The narrower your niche, the better your GTM approach will be, and the more value your audience will receive. 


Some other benefits are: 

  • Targeted marketing: Define your ideal customer to tailor marketing efforts, ensuring resonance and lead generation.

  • Efficient sales process: Focus sales efforts on prospects likely to convert, streamlining processes and improving conversion rates.

  • Product development alignment: Understand customer needs to develop features that resonate, or enhancing product value.

  • Maximized customer success: Personalize support for ideal customers, driving satisfaction, retention, and long-term success.

  • Resource optimization: Allocate resources efficiently for marketing, sales, and customer success, achieving better results with less investment.

Action: Evaluate how your company leverages intel from the market and partners on your ICP. Do they work it into their existing motions?

How partners can help you

Most companies build an ICP lacking intel which results in a generic one-size-fits-all approach, lower engagement, lower conversions, and lower customer satisfaction.


The best companies use their existing customers and partners to learn about their ICP.


For example, you can have conversations with your partners to help you understand the pain points of your potential and existing customers. 


You can start these conversations with questions as simple as:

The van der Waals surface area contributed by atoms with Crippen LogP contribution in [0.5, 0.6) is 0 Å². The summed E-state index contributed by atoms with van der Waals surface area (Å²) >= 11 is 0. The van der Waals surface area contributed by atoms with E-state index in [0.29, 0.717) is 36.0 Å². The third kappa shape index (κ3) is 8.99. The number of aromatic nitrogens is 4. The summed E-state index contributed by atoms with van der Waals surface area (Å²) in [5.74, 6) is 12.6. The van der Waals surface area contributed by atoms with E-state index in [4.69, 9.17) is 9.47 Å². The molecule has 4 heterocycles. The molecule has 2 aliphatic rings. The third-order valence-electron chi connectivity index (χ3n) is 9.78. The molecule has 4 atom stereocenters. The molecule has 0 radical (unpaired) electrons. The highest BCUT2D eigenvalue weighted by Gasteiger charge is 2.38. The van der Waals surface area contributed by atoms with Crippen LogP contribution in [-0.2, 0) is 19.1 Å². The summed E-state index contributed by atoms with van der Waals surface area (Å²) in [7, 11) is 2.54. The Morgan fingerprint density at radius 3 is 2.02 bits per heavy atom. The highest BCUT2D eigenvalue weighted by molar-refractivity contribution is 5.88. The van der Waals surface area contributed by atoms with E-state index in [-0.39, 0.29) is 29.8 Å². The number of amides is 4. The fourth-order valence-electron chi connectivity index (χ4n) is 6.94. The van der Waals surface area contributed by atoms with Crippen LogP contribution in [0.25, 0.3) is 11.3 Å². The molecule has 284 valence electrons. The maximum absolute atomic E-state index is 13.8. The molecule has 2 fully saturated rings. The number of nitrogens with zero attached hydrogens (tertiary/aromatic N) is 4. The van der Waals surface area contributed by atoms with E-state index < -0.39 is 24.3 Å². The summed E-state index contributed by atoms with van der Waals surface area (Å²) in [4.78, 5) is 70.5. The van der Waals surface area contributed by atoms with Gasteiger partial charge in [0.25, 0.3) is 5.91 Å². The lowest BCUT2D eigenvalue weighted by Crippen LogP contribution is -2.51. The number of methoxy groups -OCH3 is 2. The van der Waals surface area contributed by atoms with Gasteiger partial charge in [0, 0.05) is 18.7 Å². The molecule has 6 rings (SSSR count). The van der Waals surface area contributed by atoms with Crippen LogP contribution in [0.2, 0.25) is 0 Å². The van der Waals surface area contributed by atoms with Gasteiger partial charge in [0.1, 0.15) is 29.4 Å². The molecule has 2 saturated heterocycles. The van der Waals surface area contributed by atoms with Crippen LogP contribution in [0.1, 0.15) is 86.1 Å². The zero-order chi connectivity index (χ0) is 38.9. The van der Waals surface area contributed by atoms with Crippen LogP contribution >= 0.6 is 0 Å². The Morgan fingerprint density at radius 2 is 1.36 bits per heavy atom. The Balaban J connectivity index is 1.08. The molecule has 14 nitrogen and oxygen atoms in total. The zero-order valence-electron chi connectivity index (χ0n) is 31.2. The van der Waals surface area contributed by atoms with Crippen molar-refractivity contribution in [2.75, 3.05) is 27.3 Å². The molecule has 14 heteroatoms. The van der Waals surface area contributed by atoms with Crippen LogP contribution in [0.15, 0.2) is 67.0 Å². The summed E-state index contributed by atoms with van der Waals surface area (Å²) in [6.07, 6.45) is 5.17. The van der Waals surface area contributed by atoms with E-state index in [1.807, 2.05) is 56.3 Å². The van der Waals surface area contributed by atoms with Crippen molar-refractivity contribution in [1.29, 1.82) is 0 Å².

• What is our customers’ / common prospects’ biggest win to date?

  • What is our customers’ / common prospects’ main challenge / pain point?

  • What are our customers’ / common prospects’ goals for the next quarter? The next year? What is the biggest blocker for reaching those goals?

  • Who in the industry are our customers’ / common prospects’ looking to for advice, or as an example of success?

  • Who is helping our customers / common prospects execute their vision that’s not on their team? What service providers, communities, or tech do our customers’ / common prospects’ turn to to make the calls they need to make?

To be able to surround your audience with influence, you need to answer not just, “Who is my ideal customer,” but also, “Who does my ideal customer trust?”


Action: Evaluate how partners are being layered into existing motions. Do they make the experience easier and faster for your ICP?


If this meme rings a bell, you’re defining your ICP on the right foot.

More resources to help with ICP and IPP

Here’s how CMOs need to think about nearbound

Last week, Isaac Morehouse and Jessica Fewless, Director of Partnerships at Inverta, broke down how CMOs should align their teams to execute a successful nearbound marketing motion.

Demand Success Webinar_ Nearbound for Marketing

Catch the replay here.

Nearbound = your best path to your ICP

Send this to a partner-in-crime!



Andrea Vallejo 5 min

Nearbound Daily #531: Let’s Get to Know Your Buyer

To wield influence effectively, you must crack the code on your audience: who are they, what are their pain points, and who do they trust?